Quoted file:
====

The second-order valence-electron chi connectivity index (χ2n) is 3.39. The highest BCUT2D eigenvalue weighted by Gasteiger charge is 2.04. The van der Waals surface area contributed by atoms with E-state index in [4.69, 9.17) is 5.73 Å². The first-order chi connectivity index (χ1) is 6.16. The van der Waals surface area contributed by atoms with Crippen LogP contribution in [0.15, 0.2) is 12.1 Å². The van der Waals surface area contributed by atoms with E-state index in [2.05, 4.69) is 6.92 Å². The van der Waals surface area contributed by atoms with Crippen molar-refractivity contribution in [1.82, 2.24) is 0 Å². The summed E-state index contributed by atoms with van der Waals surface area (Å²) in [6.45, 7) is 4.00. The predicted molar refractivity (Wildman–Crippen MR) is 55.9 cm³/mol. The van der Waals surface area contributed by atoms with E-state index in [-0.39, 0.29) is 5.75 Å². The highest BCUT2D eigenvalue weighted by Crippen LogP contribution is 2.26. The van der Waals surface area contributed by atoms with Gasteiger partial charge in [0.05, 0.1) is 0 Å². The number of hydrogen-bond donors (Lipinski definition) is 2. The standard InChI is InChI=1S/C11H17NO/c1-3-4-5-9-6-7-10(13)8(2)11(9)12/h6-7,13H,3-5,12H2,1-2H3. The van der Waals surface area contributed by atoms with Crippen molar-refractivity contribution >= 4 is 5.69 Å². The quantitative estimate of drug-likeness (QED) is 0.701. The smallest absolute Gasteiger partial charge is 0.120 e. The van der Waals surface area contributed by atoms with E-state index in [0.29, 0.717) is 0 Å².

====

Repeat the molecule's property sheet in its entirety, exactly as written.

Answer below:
The second-order valence-electron chi connectivity index (χ2n) is 3.39. The highest BCUT2D eigenvalue weighted by Gasteiger charge is 2.04. The van der Waals surface area contributed by atoms with E-state index in [4.69, 9.17) is 5.73 Å². The first-order chi connectivity index (χ1) is 6.16. The van der Waals surface area contributed by atoms with Crippen LogP contribution in [0.15, 0.2) is 12.1 Å². The van der Waals surface area contributed by atoms with E-state index in [2.05, 4.69) is 6.92 Å². The van der Waals surface area contributed by atoms with Crippen molar-refractivity contribution in [1.82, 2.24) is 0 Å². The summed E-state index contributed by atoms with van der Waals surface area (Å²) in [6.45, 7) is 4.00. The predicted molar refractivity (Wildman–Crippen MR) is 55.9 cm³/mol. The van der Waals surface area contributed by atoms with E-state index in [-0.39, 0.29) is 5.75 Å². The highest BCUT2D eigenvalue weighted by Crippen LogP contribution is 2.26. The van der Waals surface area contributed by atoms with Gasteiger partial charge in [0.05, 0.1) is 0 Å². The number of hydrogen-bond donors (Lipinski definition) is 2. The standard InChI is InChI=1S/C11H17NO/c1-3-4-5-9-6-7-10(13)8(2)11(9)12/h6-7,13H,3-5,12H2,1-2H3. The van der Waals surface area contributed by atoms with Crippen molar-refractivity contribution >= 4 is 5.69 Å². The quantitative estimate of drug-likeness (QED) is 0.701. The smallest absolute Gasteiger partial charge is 0.120 e. The van der Waals surface area contributed by atoms with E-state index in [0.29, 0.717) is 0 Å².